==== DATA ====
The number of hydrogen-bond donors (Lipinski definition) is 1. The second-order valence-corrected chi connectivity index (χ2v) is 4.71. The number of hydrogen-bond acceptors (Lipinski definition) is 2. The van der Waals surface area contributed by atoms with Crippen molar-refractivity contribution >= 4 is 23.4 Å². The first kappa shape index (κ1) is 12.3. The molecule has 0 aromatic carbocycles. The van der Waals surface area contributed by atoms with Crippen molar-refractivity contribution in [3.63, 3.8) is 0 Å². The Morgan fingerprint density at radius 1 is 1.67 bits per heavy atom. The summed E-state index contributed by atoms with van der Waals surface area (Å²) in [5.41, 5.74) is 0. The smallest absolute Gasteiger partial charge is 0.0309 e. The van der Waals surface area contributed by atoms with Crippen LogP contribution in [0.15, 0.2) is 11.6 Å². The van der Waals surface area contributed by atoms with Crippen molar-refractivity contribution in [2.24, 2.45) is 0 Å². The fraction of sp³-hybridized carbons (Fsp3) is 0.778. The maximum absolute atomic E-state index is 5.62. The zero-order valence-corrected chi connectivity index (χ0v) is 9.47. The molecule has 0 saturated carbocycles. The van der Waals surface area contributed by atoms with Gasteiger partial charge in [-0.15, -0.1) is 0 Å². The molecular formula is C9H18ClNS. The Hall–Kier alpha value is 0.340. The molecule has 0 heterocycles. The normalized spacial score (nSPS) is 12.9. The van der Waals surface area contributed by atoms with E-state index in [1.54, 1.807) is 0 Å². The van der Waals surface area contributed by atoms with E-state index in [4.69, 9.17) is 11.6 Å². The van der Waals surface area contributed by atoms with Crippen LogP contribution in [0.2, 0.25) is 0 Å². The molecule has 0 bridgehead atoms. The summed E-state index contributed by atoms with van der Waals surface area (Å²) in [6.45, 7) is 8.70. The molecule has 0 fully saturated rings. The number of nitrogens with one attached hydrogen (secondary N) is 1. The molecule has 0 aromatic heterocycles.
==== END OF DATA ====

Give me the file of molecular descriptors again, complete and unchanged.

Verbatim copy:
The number of hydrogen-bond donors (Lipinski definition) is 1. The second-order valence-corrected chi connectivity index (χ2v) is 4.71. The number of hydrogen-bond acceptors (Lipinski definition) is 2. The van der Waals surface area contributed by atoms with Crippen molar-refractivity contribution >= 4 is 23.4 Å². The first kappa shape index (κ1) is 12.3. The molecule has 0 aromatic carbocycles. The van der Waals surface area contributed by atoms with Crippen molar-refractivity contribution in [3.63, 3.8) is 0 Å². The Morgan fingerprint density at radius 1 is 1.67 bits per heavy atom. The summed E-state index contributed by atoms with van der Waals surface area (Å²) in [5.41, 5.74) is 0. The smallest absolute Gasteiger partial charge is 0.0309 e. The van der Waals surface area contributed by atoms with Crippen LogP contribution in [0.15, 0.2) is 11.6 Å². The van der Waals surface area contributed by atoms with Crippen molar-refractivity contribution in [2.24, 2.45) is 0 Å². The fraction of sp³-hybridized carbons (Fsp3) is 0.778. The maximum absolute atomic E-state index is 5.62. The zero-order valence-corrected chi connectivity index (χ0v) is 9.47. The molecule has 0 saturated carbocycles. The van der Waals surface area contributed by atoms with Gasteiger partial charge in [-0.15, -0.1) is 0 Å². The molecular formula is C9H18ClNS. The Hall–Kier alpha value is 0.340. The molecule has 0 heterocycles. The normalized spacial score (nSPS) is 12.9. The van der Waals surface area contributed by atoms with E-state index in [1.54, 1.807) is 0 Å². The van der Waals surface area contributed by atoms with E-state index in [4.69, 9.17) is 11.6 Å². The van der Waals surface area contributed by atoms with Crippen LogP contribution in [0.2, 0.25) is 0 Å². The molecule has 0 bridgehead atoms. The summed E-state index contributed by atoms with van der Waals surface area (Å²) in [6.45, 7) is 8.70. The molecule has 0 fully saturated rings. The number of nitrogens with one attached hydrogen (secondary N) is 1. The molecule has 0 aromatic heterocycles.